TUDOR ENGLAND

In the Shadow of Lady Jane

In 1551 the population of England and Wales was only 3 million, and more than in any other period of English history, patronage by the nobility, and especially by the King, could transform the life of an educated and opportunistic young man beyond all imagining.

Richard Stocker’s chance came in April 1551, when Lady Jane Grey, together with her parents and two sisters, visited one of the family’s possessions, Shute House, in Devon. In gratitude for saving the lives of his daughters in a storm, Lord Henry Grey, Marquess of Dorset and later to become Duke of Suffolk, took Richard into his employment, and he rose up within the family to become the Duke’s personal secretary, and to meet King Edward VI on a number of occasions.

In 1553, Lady Jane Grey’s claim to the throne was overturned by Queen Mary Tudor, who imprisoned her in the Tower of London.

During her 7 months imprisonment, two ladies in waiting, a nurse, and a young male servant accompanied her. Richard Stocker was that loyal servant and remained with her until he witnessed her execution in February 1554.

In the Shadow of Lady Jane traces the impact on a young man of being caught up in the melee of change, as the Protestant King Edward VI was replaced by the fiercely Catholic Queen Mary Tudor, an experience which was to change him deeply and strongly influence the rest of his life in more ways that one.


Into the Lion’s Cage: Holbein in the Tudor Court

Hans Holbein came to London in 1526 and died there seventeen years later, having lived in the city for most of the intervening years. This volume follows his life for the first ten years of that period, until 1536 when the king was injured, Queen Anne Boleyn was executed, and everything fell apart.

Holbein was an outsider; a German, arriving in a very foreign land and not speaking the language. His priority was to find employment and accommodation. Rich patrons were the path to both and he arrived bearing a letter of introduction to Sir Thomas More. During his stay, the places where he lived and the people he lived amongst had a strong influence on his daily life. For that reason, this book is broken into sections; each referring to the place he called home for that period of time.

He began in Chelsea – living in the household of Sir Thomas More. Then he returned to Basel, only to find it no longer felt like home. Returning to England, he rented a house in Maiden Lane – close to The Steelyard and his German friends, until Thomas Cromwell invited him to join his household in Austin Friars. But even then there was disruption, because Cromwell, having recently become Master of the Rolls, and planning extensive rebuilding of his house at Austin Friars, moved the whole household lock, stock and barrel across the city to The Rolls House in Chancery Lane and it was there that Holbein went to live.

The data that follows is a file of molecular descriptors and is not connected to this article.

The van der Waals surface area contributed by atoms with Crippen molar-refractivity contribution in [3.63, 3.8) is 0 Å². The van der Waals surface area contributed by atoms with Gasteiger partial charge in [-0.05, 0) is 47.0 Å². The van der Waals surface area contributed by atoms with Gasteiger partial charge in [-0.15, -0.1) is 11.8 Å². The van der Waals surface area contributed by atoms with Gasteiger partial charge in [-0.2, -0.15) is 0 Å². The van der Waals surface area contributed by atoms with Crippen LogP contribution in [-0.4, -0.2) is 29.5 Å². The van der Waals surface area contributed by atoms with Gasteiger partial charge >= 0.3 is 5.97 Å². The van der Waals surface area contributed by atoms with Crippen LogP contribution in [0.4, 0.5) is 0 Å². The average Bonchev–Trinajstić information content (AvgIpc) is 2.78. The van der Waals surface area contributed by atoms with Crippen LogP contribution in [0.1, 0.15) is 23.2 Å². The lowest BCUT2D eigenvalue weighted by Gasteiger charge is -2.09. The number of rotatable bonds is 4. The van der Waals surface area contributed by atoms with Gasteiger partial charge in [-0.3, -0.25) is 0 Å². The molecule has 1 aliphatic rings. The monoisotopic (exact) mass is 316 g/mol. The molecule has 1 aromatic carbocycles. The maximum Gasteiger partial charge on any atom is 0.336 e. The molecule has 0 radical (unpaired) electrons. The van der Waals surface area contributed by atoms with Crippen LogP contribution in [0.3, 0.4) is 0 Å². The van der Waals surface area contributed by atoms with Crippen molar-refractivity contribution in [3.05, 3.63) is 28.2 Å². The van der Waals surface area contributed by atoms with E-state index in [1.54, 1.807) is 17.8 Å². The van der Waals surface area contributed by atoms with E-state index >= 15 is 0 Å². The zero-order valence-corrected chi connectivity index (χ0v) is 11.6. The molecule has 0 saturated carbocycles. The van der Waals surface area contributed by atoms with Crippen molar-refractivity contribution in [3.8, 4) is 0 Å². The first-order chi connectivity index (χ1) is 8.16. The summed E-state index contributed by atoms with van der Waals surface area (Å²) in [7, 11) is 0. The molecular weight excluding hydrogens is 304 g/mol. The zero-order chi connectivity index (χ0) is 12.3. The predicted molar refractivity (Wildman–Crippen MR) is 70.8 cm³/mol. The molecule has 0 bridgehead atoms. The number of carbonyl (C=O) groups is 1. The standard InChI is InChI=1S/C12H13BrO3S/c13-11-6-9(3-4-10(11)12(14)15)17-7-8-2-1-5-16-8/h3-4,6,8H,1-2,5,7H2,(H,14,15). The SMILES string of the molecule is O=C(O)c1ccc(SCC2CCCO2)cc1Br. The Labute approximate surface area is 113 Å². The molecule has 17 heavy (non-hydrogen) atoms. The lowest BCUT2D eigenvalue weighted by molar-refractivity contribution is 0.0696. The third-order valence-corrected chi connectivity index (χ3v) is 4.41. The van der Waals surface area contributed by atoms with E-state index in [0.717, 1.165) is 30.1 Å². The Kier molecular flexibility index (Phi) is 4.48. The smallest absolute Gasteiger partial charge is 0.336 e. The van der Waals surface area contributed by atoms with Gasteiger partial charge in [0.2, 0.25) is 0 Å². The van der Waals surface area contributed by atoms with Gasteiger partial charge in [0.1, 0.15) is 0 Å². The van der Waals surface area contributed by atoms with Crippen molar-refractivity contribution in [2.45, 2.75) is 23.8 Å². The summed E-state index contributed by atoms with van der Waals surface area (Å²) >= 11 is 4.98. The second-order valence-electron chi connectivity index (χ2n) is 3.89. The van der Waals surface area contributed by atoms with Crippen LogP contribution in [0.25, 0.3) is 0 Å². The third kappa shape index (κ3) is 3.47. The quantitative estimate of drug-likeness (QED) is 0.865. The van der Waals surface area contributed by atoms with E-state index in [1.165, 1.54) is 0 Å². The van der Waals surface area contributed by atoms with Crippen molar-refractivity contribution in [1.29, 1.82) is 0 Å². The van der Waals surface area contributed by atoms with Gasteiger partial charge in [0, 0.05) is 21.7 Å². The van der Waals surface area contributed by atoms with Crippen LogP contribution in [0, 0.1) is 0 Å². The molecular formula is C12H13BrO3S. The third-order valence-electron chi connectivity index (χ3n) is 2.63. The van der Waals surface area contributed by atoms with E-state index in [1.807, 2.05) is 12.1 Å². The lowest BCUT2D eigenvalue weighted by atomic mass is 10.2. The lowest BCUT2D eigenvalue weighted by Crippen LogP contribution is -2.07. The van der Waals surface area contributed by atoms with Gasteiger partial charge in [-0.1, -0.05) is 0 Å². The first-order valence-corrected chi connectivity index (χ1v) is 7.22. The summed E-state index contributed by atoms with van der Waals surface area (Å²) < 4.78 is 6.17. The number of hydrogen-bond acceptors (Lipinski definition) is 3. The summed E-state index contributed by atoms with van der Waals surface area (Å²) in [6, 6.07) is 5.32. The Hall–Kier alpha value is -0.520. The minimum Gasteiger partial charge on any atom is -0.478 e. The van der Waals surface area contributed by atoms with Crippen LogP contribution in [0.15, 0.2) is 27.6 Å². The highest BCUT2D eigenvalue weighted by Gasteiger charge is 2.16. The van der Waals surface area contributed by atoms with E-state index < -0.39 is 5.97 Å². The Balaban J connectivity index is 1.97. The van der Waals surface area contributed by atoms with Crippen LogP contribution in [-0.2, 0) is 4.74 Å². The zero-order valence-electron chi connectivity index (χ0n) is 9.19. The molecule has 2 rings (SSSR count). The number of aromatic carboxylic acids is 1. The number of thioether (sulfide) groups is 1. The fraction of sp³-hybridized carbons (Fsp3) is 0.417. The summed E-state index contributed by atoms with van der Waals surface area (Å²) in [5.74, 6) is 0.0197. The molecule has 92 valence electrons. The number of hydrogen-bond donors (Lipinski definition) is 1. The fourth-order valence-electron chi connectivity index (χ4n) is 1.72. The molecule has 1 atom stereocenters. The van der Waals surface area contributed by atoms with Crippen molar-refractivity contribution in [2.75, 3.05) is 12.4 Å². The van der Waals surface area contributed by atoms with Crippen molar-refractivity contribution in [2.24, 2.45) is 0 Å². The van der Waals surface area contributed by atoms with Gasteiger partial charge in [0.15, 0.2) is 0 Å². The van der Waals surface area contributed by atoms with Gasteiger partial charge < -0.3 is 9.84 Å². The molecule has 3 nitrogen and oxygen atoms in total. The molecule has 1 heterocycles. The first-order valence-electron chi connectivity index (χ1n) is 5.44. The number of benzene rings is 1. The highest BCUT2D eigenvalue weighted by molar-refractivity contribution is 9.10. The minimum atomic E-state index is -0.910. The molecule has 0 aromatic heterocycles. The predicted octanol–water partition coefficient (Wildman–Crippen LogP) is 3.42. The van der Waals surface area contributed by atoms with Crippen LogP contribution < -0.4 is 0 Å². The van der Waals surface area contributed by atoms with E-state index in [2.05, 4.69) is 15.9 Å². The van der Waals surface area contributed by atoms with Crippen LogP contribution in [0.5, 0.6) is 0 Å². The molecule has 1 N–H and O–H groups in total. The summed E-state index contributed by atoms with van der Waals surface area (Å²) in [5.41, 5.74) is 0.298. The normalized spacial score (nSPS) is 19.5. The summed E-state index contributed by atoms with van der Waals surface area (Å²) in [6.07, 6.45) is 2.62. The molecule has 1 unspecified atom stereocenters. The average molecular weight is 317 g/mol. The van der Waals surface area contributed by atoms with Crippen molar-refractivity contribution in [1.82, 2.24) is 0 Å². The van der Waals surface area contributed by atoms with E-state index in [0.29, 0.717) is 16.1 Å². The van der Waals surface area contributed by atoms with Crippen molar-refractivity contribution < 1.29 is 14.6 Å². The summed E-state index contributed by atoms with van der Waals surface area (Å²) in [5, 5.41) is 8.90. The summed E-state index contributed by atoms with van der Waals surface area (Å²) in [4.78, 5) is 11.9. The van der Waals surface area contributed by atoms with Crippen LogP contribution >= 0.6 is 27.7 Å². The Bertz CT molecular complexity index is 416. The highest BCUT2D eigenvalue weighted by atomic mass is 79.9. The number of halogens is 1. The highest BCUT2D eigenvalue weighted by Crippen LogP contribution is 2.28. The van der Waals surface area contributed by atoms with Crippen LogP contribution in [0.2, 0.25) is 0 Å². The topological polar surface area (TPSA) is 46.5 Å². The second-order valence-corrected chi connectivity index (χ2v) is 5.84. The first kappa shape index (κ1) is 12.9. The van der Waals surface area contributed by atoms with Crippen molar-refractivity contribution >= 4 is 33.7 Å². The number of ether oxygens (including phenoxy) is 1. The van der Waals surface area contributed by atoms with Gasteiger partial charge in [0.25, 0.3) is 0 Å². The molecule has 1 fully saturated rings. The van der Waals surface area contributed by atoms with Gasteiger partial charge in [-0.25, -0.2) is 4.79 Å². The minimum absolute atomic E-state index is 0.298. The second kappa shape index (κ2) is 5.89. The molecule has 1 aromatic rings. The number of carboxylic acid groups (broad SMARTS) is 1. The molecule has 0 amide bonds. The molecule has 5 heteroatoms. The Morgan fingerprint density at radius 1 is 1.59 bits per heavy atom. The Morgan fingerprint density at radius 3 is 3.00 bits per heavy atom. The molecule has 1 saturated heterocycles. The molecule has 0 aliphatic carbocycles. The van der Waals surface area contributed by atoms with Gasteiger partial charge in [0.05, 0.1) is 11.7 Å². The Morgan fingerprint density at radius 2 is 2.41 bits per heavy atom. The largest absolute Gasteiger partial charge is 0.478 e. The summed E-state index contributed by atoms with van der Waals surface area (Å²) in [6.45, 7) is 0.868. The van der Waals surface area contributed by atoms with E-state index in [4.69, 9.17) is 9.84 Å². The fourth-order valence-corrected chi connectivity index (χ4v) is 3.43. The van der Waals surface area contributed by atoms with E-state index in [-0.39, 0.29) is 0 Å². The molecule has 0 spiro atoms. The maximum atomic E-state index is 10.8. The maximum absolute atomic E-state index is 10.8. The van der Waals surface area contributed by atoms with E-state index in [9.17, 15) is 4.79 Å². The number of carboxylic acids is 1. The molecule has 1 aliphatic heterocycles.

He was to remain at Chancery Lane until 1536, a year in which Henry VIII unexpectedly reached middle age and sustained a jousting wound which changed his life; a year in which Anne Boleyn was executed, and it seemed, the whole world turned upside-down.

Holbein was a serious and straightforward man. He believed fervently in truth, honesty and loyalty. But having seen his artist father bankrupted and his brother, also an artist, commit suicide due to lack of success, he felt driven to succeed and moved to England where the opportunities were said to be better, leaving his wife and family behind.

But the England he finds is in turmoil. The wheel of fortune seems to be spinning out of control. Men who have only recently risen to power suddenly fall from favour or, even worse, are executed. Factions emerge, blossom, then unexpectedly disappear again. Alliances are formed as opportunities are perceived, only to be discarded just as easily. Which man is your friend and which your enemy? Where, in all this confusion, is the prospect of truth? Who, in this turmoil, can afford the luxury of honesty? And as today’s esteemed patron becomes tomorrow’s rejected outcast, what possible price can a dependent German painter put on loyalty?


Magnificence & Power: Holbein in the Tudor Court Vol 2

The story continues. It’s the summer of 1536 and everyone in and around the Tudor Court is trying to come to terms with the execution of Anne Boleyn and her immediate replacement by Jane Seymour. Suddenly the Seymour family is in high fashion while the Boleyns are left sulking nervously ion the very edge of Society.

Recently appointed as The King’s Painter, Hans Holbein is now at the very centre of the court. Guided by his mentor and protector, Thomas Cromwell, he is busy expressing the king’s new motto; Magnificence & Power.

Increasingly, as the months pass, knowing the king’s will turns into guessing the king’s mind, and when Cromwell gets it wrong, by choosing Anne of Cleves as the king’s fifth wife, it is his turn to be executed.

Now Holbein finds himself alone, and tainted by the same event. For it was Holbein’s portrait of the lady that was shown to the king, and which, in his mind, helped to mislead him into an unsuited marriage.

Slowly the storm blows over, Henry marries Catryn Parr and Holbein survives, albeit largely ignored and without work. Then, slowly, small indications here and there suggest that an opportunity may yet arise for the painter to redeem himself.

But will it?

Wherever possible, images of the relevant Holbein drawing or painting have been shown in the text as they appear in the story. For this reason, both volumes have been written in i-Author, and are therefore only available as i-Books from the Apple i-Bookstore.

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